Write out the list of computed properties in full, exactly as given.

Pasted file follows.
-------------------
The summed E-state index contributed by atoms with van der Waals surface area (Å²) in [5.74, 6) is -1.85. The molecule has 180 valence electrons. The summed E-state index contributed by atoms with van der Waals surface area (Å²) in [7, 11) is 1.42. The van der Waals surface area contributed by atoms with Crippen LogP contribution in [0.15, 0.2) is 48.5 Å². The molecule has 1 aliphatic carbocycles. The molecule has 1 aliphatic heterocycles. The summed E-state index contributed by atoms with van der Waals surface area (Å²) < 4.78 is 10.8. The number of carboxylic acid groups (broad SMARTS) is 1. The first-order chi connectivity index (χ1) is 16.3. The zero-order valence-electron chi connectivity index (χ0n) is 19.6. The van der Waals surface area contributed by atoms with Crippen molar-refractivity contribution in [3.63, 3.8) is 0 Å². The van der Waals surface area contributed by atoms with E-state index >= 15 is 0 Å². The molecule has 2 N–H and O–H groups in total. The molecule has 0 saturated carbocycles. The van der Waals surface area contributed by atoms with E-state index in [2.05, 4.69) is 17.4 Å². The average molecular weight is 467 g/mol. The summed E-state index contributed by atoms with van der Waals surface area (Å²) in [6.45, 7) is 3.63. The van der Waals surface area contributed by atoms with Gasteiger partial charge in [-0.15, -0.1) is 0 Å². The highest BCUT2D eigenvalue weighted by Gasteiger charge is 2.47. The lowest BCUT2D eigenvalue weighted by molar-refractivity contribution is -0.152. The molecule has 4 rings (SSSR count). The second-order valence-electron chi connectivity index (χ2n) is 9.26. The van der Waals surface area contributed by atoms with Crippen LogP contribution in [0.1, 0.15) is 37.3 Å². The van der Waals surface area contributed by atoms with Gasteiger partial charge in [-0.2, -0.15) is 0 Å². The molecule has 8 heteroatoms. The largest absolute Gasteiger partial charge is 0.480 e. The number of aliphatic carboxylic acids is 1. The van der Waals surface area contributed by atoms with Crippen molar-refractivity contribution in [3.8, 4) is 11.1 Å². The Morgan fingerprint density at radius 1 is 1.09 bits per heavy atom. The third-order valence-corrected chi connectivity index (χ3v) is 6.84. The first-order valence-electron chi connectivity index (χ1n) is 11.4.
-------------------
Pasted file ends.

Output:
The summed E-state index contributed by atoms with van der Waals surface area (Å²) in [5.74, 6) is -1.85. The molecule has 180 valence electrons. The summed E-state index contributed by atoms with van der Waals surface area (Å²) in [7, 11) is 1.42. The van der Waals surface area contributed by atoms with Crippen LogP contribution in [0.15, 0.2) is 48.5 Å². The molecule has 1 aliphatic carbocycles. The molecule has 1 aliphatic heterocycles. The summed E-state index contributed by atoms with van der Waals surface area (Å²) < 4.78 is 10.8. The number of carboxylic acid groups (broad SMARTS) is 1. The first-order chi connectivity index (χ1) is 16.3. The zero-order valence-electron chi connectivity index (χ0n) is 19.6. The van der Waals surface area contributed by atoms with Crippen molar-refractivity contribution in [3.63, 3.8) is 0 Å². The van der Waals surface area contributed by atoms with E-state index >= 15 is 0 Å². The molecule has 2 N–H and O–H groups in total. The molecule has 0 saturated carbocycles. The van der Waals surface area contributed by atoms with E-state index in [2.05, 4.69) is 17.4 Å². The average molecular weight is 467 g/mol. The summed E-state index contributed by atoms with van der Waals surface area (Å²) in [6.45, 7) is 3.63. The van der Waals surface area contributed by atoms with Gasteiger partial charge in [-0.15, -0.1) is 0 Å². The highest BCUT2D eigenvalue weighted by Gasteiger charge is 2.47. The lowest BCUT2D eigenvalue weighted by molar-refractivity contribution is -0.152. The molecule has 4 rings (SSSR count). The second-order valence-electron chi connectivity index (χ2n) is 9.26. The van der Waals surface area contributed by atoms with Crippen LogP contribution in [0.1, 0.15) is 37.3 Å². The van der Waals surface area contributed by atoms with Gasteiger partial charge in [-0.2, -0.15) is 0 Å². The molecule has 8 heteroatoms. The largest absolute Gasteiger partial charge is 0.480 e. The number of aliphatic carboxylic acids is 1. The van der Waals surface area contributed by atoms with Crippen molar-refractivity contribution in [3.8, 4) is 11.1 Å². The Morgan fingerprint density at radius 1 is 1.09 bits per heavy atom. The third-order valence-corrected chi connectivity index (χ3v) is 6.84. The first-order valence-electron chi connectivity index (χ1n) is 11.4.